The World Bank – For the Journey

The World Bank are said to be amongst the relative good guys in the global economic structure. I say relative because very few financial institutions set up and mandated by the Western powers are really on anyone else’s side. Their job is to fund political stability (not democracy) and financial opportunity (not fairness).

There are two famous institutions in this field. The IMF is the lender of last resort for countries unable to pay their bills. Obtaining money from the IMF involves accepting their SAPs, Structural Adjustment Programs. You can have a guess how states are meant to adjust their structure. It doesn’t take much to understand the structure and its elements must be opened up for investment, that positive term which in reality means selling the silver. After all, it makes no sense to invest in something that gives no return. And that is the problem with the IMF. Its a bank and expects to be re-paid fully and with interest.

The World Bank which sits across the road from the IMF in Washington is meant to be different and a relative guy in theory. It invests in development, infrastructure, education and health which sounds far more healthy doesn’t it? A poor country applies for a grant, the World Bank checks it out for sustainability, financial soundness, legal competence and environmental impact and then hopefully approves the plan, doling out significant cash to try and redress some of the inequalities in the world. Sounds exceptional.

Naturally, as you might expect, it sounds too good for two reasons. Like the IMF, the World Bank requires some structural reform. The conditions of the loan come from the Washington Consensus, essentially ‘recommending’ trade liberalisation that are convenient to the US in return for loans.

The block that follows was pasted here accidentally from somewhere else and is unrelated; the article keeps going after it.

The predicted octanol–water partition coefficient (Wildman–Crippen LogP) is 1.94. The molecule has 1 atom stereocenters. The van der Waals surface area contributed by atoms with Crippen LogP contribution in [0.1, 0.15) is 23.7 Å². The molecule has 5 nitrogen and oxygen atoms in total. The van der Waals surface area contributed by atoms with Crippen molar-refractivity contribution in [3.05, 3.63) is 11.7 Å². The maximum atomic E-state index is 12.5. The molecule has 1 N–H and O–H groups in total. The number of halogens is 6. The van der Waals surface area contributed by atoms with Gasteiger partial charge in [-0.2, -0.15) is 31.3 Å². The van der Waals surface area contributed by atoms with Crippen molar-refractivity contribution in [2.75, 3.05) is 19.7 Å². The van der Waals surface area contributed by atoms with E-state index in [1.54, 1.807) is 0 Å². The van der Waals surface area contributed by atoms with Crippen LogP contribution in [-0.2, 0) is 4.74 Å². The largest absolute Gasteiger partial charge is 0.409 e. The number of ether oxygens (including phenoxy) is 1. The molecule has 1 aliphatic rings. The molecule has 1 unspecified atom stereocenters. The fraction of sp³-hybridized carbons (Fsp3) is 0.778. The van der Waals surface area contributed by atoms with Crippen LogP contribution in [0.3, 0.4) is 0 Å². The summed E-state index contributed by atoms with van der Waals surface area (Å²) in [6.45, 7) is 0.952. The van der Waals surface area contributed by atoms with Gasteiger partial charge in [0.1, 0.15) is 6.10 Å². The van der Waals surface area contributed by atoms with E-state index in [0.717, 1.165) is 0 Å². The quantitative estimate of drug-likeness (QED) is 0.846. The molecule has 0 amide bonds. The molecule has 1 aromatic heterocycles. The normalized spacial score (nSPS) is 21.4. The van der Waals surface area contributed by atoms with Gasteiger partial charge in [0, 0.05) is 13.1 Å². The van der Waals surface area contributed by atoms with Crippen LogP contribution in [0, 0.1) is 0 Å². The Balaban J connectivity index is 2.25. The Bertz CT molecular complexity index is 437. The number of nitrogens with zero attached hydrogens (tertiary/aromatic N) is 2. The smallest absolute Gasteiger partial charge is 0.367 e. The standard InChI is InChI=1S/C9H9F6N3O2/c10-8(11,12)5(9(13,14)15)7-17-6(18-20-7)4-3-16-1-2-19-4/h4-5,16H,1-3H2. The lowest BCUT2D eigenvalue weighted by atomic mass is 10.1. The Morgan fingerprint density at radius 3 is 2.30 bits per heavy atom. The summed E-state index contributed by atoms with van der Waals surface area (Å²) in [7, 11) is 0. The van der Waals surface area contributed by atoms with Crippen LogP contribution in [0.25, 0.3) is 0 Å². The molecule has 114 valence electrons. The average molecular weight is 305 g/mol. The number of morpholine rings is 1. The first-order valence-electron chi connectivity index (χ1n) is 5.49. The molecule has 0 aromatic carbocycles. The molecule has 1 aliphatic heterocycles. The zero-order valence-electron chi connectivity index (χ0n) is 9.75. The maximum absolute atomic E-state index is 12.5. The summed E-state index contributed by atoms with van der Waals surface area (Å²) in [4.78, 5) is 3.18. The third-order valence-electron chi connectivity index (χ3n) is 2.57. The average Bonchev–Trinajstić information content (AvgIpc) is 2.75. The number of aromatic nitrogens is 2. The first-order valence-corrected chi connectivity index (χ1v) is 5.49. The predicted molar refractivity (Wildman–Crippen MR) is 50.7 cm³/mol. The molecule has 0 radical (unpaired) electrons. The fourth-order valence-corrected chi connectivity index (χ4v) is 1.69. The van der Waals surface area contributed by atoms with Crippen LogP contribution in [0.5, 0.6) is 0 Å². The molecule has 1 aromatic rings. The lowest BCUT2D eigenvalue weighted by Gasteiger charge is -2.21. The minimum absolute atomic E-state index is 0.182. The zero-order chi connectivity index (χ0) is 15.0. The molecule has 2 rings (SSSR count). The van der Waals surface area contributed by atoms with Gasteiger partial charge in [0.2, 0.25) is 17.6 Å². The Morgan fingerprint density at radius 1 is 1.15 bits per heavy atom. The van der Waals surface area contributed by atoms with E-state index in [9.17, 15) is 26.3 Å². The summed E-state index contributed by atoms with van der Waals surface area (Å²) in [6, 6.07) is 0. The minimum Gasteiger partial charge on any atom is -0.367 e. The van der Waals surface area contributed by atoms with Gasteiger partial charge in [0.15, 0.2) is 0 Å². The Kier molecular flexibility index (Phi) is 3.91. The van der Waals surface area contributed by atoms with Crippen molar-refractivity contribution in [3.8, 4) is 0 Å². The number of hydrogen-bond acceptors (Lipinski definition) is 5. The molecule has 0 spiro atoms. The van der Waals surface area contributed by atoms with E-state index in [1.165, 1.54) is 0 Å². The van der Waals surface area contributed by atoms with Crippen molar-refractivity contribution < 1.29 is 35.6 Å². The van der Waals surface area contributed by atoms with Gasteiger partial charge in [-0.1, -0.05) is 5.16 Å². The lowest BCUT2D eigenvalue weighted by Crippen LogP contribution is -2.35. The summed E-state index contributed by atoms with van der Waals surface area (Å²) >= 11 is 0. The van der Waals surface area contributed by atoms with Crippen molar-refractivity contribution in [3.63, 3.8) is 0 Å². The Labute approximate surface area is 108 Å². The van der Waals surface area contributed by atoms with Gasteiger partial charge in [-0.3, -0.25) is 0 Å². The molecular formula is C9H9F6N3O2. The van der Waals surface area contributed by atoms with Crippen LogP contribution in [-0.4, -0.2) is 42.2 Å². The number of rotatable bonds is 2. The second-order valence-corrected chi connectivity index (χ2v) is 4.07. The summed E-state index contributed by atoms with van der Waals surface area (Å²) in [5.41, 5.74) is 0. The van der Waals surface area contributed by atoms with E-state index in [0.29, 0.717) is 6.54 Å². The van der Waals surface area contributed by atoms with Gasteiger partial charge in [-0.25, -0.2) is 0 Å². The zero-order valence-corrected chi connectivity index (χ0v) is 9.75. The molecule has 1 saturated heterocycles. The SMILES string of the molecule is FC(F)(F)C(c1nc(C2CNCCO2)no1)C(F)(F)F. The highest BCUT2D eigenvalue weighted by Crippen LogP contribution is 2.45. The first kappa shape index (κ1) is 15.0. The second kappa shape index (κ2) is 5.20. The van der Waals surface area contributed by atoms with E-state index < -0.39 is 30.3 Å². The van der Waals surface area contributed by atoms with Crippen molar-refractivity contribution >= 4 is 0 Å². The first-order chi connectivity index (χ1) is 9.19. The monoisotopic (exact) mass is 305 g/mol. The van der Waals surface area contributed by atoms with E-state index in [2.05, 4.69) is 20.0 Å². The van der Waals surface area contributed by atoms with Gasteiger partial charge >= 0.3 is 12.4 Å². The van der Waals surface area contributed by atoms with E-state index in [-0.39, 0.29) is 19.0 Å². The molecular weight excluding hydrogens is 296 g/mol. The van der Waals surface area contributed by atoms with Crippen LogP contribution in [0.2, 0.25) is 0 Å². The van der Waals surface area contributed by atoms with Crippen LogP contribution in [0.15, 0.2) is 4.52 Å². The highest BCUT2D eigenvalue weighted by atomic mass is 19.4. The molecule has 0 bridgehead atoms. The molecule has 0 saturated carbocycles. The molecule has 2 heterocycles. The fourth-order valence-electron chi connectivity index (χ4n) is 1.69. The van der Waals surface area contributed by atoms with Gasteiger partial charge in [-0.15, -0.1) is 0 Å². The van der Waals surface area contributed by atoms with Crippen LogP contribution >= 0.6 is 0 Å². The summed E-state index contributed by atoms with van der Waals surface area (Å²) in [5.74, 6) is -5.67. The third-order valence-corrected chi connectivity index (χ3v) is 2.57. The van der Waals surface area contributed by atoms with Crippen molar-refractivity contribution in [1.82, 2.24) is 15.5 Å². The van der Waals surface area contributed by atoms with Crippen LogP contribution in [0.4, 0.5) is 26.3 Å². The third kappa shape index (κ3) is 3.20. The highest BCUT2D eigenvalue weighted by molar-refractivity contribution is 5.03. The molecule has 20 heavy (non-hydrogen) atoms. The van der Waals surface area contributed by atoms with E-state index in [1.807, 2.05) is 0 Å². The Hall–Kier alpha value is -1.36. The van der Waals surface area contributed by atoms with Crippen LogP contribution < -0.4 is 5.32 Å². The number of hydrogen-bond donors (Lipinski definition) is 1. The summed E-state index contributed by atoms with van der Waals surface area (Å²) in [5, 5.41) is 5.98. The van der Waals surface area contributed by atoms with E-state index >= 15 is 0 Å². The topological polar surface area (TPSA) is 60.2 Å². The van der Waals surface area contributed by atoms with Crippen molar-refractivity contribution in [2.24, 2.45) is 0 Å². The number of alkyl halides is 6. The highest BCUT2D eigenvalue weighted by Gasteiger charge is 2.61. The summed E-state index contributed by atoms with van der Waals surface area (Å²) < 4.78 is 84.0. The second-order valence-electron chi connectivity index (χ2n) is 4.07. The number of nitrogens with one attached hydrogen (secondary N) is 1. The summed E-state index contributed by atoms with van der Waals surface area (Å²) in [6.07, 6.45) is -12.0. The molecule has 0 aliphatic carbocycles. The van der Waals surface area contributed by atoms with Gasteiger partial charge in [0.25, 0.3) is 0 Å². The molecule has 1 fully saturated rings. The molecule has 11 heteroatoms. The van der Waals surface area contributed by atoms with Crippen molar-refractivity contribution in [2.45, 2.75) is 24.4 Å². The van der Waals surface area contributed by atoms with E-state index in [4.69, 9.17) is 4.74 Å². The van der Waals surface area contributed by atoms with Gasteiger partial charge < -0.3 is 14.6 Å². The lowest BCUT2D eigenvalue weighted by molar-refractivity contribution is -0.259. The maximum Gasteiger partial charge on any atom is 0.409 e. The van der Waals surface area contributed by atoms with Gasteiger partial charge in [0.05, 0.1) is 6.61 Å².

The second bone is these huge projects need contractors to develop and build them and who better to do so than embedded Western intellect? So the contracts are signed with Western companies who fly out there, build the dam or hospitals, use their international deals to bring in the materials necessary and then return home with a fat back pocket. You hear Colombians similarly complaining about the ‘benefits’ of the Plan Colombia deal.

Of course they employ some local labour there so there is some benefit. But the labourers will also earning just above local wages rather than the lavish ex-pat contracts. But you could say, those ex-pats have to stay in hotels which is true but who do you think owns 5 star hotels? And more than likely they will stay in a compound anyway.

The World Bank is in a tough position. It must reward its donor countries with lucrative contracts while at the same time pretending to be neutral. Its a pretty bad actor. By agreement, Great Power agreement, the boss of the World Bank is always an American while the IMF job goes to a European. Its list of chairmen include Paul Wolfowitz, the hawk who forged the ‘peace’ in Iraq. That might give you a clue!

However, in the end, the impoverished state does get a new road or dam or hospital, so they can’t complain too much can they? Whether the people really needed it or its simply convenient to the sitting government (moving people off land is a real money spinner at times) or to the Western construction companies. At least the devil is not just in the small print! But like the IMF, the World Bank expects to be paid in instalments that go on for years. We get paid twice, for the construction and the debt. They really will be there for the journey.

For further reading, try;

Masters of Illusion – Catherine Caufield

Globalisation and its Discontents – Joseph Stiglitz (former WB chief economist)

Life and Debt – film about Jamaica under an SAP

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